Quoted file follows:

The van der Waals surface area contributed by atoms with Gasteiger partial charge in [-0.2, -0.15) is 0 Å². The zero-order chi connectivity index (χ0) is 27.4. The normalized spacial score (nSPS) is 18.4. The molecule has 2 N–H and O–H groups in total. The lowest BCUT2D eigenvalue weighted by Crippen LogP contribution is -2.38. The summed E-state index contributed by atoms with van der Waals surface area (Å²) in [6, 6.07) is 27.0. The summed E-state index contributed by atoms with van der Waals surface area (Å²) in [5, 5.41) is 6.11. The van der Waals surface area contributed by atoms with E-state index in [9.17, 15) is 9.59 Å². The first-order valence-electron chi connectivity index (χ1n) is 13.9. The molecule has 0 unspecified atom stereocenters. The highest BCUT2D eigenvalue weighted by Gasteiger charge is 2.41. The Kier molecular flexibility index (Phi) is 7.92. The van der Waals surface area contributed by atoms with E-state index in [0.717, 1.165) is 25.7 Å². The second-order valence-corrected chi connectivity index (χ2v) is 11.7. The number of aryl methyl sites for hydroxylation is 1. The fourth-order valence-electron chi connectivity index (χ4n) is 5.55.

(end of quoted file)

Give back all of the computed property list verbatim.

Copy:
The van der Waals surface area contributed by atoms with Gasteiger partial charge in [-0.2, -0.15) is 0 Å². The zero-order chi connectivity index (χ0) is 27.4. The normalized spacial score (nSPS) is 18.4. The molecule has 2 N–H and O–H groups in total. The lowest BCUT2D eigenvalue weighted by Crippen LogP contribution is -2.38. The summed E-state index contributed by atoms with van der Waals surface area (Å²) in [6, 6.07) is 27.0. The summed E-state index contributed by atoms with van der Waals surface area (Å²) in [5, 5.41) is 6.11. The van der Waals surface area contributed by atoms with E-state index in [9.17, 15) is 9.59 Å². The first-order valence-electron chi connectivity index (χ1n) is 13.9. The molecule has 0 unspecified atom stereocenters. The highest BCUT2D eigenvalue weighted by Gasteiger charge is 2.41. The Kier molecular flexibility index (Phi) is 7.92. The van der Waals surface area contributed by atoms with E-state index in [0.717, 1.165) is 25.7 Å². The second-order valence-corrected chi connectivity index (χ2v) is 11.7. The number of aryl methyl sites for hydroxylation is 1. The fourth-order valence-electron chi connectivity index (χ4n) is 5.55.